US Officially Names North Korea In Sony Hack

Giuseppe Macri Tech Editor
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The Federal Bureau of Investigation on Friday officially accused North Korea of sponsoring the massive cyberattack against Sony pictures late last month, which escalated to a terrorist threat against movie theaters this week and the cancellation of Sony Pictures’ “The Interview.”

FBI officials confirmed weeks-long suspicions that Pyongyang was behind the hack in a statement Friday, saying the bureau had accumulated enough information to conclude the government led by North Korean dictator Kim Jong-un was responsible for the attack.

The agency said it was “deeply concerned” about the “destructive nature” of the attack on Sony and the resulting leak of personal information belonging to employees. (RELATED: US Links North Korea To Sony Hack, ‘The Interview’ Threat)

The bureau, which has been working directly with Sony since the hack occurred, discovered malware used to infect company computers had strong similarities — including specific lines of code — to malware known to have been used by North Korea in past attacks.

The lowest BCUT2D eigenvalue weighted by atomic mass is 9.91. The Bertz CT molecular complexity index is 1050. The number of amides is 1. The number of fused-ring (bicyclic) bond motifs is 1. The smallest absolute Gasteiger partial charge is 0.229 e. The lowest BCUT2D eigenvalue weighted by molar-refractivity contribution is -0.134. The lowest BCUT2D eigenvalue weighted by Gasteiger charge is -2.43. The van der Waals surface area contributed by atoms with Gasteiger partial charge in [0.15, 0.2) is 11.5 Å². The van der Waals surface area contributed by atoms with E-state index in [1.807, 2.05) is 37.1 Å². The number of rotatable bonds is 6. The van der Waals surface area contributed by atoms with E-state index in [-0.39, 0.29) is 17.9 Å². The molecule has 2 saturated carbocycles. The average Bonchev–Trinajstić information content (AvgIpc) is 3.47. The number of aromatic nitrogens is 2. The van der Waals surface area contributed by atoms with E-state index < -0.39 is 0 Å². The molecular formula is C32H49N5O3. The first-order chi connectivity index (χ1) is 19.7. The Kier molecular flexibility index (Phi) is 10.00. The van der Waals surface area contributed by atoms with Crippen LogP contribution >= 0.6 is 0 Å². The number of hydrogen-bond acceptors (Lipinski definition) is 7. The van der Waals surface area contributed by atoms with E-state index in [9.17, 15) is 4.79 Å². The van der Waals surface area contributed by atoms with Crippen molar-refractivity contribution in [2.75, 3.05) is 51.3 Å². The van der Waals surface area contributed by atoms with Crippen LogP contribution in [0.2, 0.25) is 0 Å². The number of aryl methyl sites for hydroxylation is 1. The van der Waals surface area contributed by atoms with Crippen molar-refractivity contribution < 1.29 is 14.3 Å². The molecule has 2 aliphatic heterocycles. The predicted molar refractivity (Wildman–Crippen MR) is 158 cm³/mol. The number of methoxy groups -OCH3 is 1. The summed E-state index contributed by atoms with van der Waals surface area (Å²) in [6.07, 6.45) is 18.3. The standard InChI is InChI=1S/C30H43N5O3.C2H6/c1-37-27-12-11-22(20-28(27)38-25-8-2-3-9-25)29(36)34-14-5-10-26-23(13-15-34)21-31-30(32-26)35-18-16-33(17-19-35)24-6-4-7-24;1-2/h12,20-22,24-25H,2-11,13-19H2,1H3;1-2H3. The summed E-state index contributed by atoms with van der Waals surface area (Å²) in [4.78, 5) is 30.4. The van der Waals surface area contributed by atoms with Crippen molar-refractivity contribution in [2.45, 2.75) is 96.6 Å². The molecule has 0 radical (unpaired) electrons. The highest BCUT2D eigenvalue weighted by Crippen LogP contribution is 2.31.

Multiple Internet-protocol (IP) addresses seen in previous North Korean state-sponsored attacks were also uncovered, and investigators since early December have pointed to lines of malware used against South Korean banks and broadcast stations in 2013 as further evidence.

The FBI statement did not mention any links to China assisting in the attack, despite comments asserting otherwise for an anonymous U.S. official speaking with Reuters in an early Friday report.

According to CNN, the hackers sent a message to Sony executives Thursday night thanking them for canceling the Dec. 25 release of “The Interview,” which stars Seth Rogen and James Franco in a comedic attempt to assassinate Kim Jong-un. (RELATED: Sony Hackers Threaten 9/11-Style Terrorist Attacks Against ‘The Interview’ Moviegoers)

The self-described “Guardians of Peace” demanded Sony erase all trace of the film, including pulling trailers and foregoing digital or hard copy releases, or face more leaks of company property and information obtained in the late-November hack.

Anonymous senior administration officials told The New York Times earlier this week that North Korea was “centrally involved” in the hack, which has so far resulted in the dump of unreleased movies, private employee information and executive emails. (RELATED: America’s Biggest Movie Theater Chains Drop ‘The Interview’ Over Sony Hackers Threat)

The Times reports the hackers launched the attack through roundabout global networks in Singapore, Thailand and Bolivia — the last of which was used in an attack against South Korea two years ago.

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